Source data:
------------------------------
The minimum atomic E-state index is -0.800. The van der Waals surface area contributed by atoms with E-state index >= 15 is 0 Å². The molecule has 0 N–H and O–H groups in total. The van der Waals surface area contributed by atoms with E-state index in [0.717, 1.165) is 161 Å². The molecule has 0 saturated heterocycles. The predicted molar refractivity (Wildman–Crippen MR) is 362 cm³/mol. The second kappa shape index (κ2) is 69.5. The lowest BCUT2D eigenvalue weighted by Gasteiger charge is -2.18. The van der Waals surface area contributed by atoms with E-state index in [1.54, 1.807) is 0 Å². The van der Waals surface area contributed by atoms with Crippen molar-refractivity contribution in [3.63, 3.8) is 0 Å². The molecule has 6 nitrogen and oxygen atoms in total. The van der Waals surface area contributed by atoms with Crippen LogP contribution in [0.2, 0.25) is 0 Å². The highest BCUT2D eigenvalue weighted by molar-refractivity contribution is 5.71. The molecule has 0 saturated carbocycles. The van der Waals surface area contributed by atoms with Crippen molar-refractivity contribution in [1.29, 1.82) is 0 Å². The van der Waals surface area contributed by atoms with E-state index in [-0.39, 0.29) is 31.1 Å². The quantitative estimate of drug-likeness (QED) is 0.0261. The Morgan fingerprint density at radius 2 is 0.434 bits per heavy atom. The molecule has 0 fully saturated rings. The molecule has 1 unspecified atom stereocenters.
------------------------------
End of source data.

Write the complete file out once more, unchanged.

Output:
The minimum atomic E-state index is -0.800. The van der Waals surface area contributed by atoms with E-state index >= 15 is 0 Å². The molecule has 0 N–H and O–H groups in total. The van der Waals surface area contributed by atoms with E-state index in [0.717, 1.165) is 161 Å². The molecule has 0 saturated heterocycles. The predicted molar refractivity (Wildman–Crippen MR) is 362 cm³/mol. The second kappa shape index (κ2) is 69.5. The lowest BCUT2D eigenvalue weighted by Gasteiger charge is -2.18. The van der Waals surface area contributed by atoms with E-state index in [1.54, 1.807) is 0 Å². The van der Waals surface area contributed by atoms with Crippen molar-refractivity contribution in [3.63, 3.8) is 0 Å². The molecule has 6 nitrogen and oxygen atoms in total. The van der Waals surface area contributed by atoms with Crippen LogP contribution in [0.2, 0.25) is 0 Å². The highest BCUT2D eigenvalue weighted by molar-refractivity contribution is 5.71. The molecule has 0 saturated carbocycles. The van der Waals surface area contributed by atoms with Crippen molar-refractivity contribution in [1.29, 1.82) is 0 Å². The van der Waals surface area contributed by atoms with E-state index in [-0.39, 0.29) is 31.1 Å². The quantitative estimate of drug-likeness (QED) is 0.0261. The Morgan fingerprint density at radius 2 is 0.434 bits per heavy atom. The molecule has 0 fully saturated rings. The molecule has 1 unspecified atom stereocenters.